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Linn Energy, LLC Message Board

  • rlp2451 rlp2451 Jun 26, 2013 1:09 PM Flag

    New SA Article:Added Debt Is Greater Than The Dividend Plus The Reserve Addition Value

    LINE's track record shows that it has been able to grow both reserves and production on a per unit basis, despite share dilution. Regrettably this achievement is overshadowed by debt increases that exceed the increase in measurable value. Linn Energy is borrowing more than the combined value of its dividend and reserve value-added.

    I am left to conclude that the company has had one good year in the last four and that the risk here is from a business plan that requires an increasing amount of borrowing to fund an increasing amount of capex each and every year. While it is obvious that management knows where and how to drill to increase production and reserves on a per unit basis, the business plan remains faulty because they have to borrow too much money to fund much of capex and all of their dividend.

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    • Rip, you will not believe this but when I read one of your posts I can tell if you are long or short:)

    • The issue isn't the gross amount of debt, because an upstream like LINE always leverages new equity into acquisitions, the debt part of the pie will always grow. What matters in debt to cash flow, and I don't see any issue there. All the upstreams are less levered to cash flow than they were in 2008.

    • LINE is not a royalty trust I'm not an expert here but I think royalty trusts buy an producing wells and pass the income and tax write offs (e.g. depletion, etc) to the investors.(see Wikipedia) When the Royalty trusts exhausts the oil they fold up. The returns are usually higher than of MLPs because part of the return is really a return of capital. MLPs, I think, retain some of income to buy another well; for example, if they borrow to buy a well they may not only make interest payments but amortize the loan.. Hence MLPs may have lower distribution than royalty trusts, but MLPs have a feasible long term business model. I'm simplifying of course, but that's my understanding.

      In addition the earnings are very lumpy. If an MLP makes a large acquisition, there may be a large start up expense to get the infrastructure in place. I don't trust analysis that just looks at numbers, especially numbers of a short period of time (anything

      Sentiment: Buy

      • 2 Replies to klee12
      • "LINE is not a royalty trust I'm not an expert here but I think royalty trusts buy an producing wells and pass the income and tax write offs (e.g. depletion, etc) to the investors.(see Wikipedia) When the Royalty trusts exhausts the oil they fold up. The returns are usually higher than of MLPs because part of the return is really a return of capital. MLPs, I think, retain some of income to buy another well; for example, if they borrow to buy a well they may not only make interest payments but amortize the loan.. Hence MLPs may have lower distribution than royalty trusts, but MLPs have a feasible long term business model. I'm simplifying of course, but that's my understanding."

        You got the general idea - I think a lot of the questions which are coming up with LINE boil down to this: Can the MLP model work for large E&P MLPs? Is LINE becoming too big to allow the model to be sustained?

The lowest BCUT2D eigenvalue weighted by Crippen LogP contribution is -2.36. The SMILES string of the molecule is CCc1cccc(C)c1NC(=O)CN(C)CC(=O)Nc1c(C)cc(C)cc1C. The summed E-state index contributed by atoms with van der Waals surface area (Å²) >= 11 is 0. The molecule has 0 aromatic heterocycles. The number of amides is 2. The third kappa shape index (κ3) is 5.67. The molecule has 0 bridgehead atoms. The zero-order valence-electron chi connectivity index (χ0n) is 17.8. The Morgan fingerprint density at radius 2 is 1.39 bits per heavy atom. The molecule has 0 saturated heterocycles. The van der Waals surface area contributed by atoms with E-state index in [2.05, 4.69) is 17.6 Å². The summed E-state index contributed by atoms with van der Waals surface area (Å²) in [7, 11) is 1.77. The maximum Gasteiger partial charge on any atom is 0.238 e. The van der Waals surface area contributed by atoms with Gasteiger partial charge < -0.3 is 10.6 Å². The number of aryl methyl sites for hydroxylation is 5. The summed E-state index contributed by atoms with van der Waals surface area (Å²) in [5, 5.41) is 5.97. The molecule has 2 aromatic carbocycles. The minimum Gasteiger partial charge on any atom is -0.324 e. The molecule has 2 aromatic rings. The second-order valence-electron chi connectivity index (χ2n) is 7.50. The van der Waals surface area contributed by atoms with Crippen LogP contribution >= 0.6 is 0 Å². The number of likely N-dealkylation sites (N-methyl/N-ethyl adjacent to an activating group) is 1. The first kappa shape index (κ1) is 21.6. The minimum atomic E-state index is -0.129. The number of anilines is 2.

• Oops some got left out. to continue

        I don't trust analysts that just look at numbers, especially over a short period of time (say 10 years). The SA writer seemed to look just at 4 years data did not look under the hood.

        klee12

        Sentiment: Buy

    • if you believe that then you shouldn't be investing in any of the MLPs, they all need to build to grow and incur more debt to be able to increase distributions.

      • 1 Reply to purplespyderman
      • robin0635@att.net robin0635 Jun 27, 2013 12:13 AM Flag

        purplespyderman: You are absolutely correct - ALL MLP's need to acquire or build to increase growth; by necessity, they incur more debt in order to expand (whether by adding SPO's or adding debt) - Congress created these vehicles to increase investment in non-renewable resource areas (oil, gas, etc) and granted them special tax status to promote their creation and implementation... If you do not understand the basic thesis behind an MLP in the first place, then you really don't belong in these types of investment vehicles at all.. (and for that matter REITs either)... Each and every charge leveled by anti-Linn posters here and elsewhere can be leveled at each and every other MLP that exists...The seminal issues of import today, and for the immediate future, are:
        1) Either the MLP's managment makes added acquisitions or they are reduced or stopped; and
        2) Either the dividend is maintained or reduced or eliminated; and
        3) Either the accounting methods used are approved by the IRS or not...
        Not complicated issues to comprehend and each quarter the stockholders can make a determination on whether or not to continue to sell, hold, or add shares... No one holds a weapon to your head to buy an MLP...
        To date Linn's management is: 1) finalizing the acquirement of BRY; 2) the dividend has not only been maintained but set to increase and paid monthly; and 3) regardless of the endless discussions, Linn's accounting methodolgy is in full compliance with the IRS guidelines...
        Focus on the current BRY deal and what it does, or does not do, for Linn...
        GLTA

    • DON"T "trust intelligence."

 
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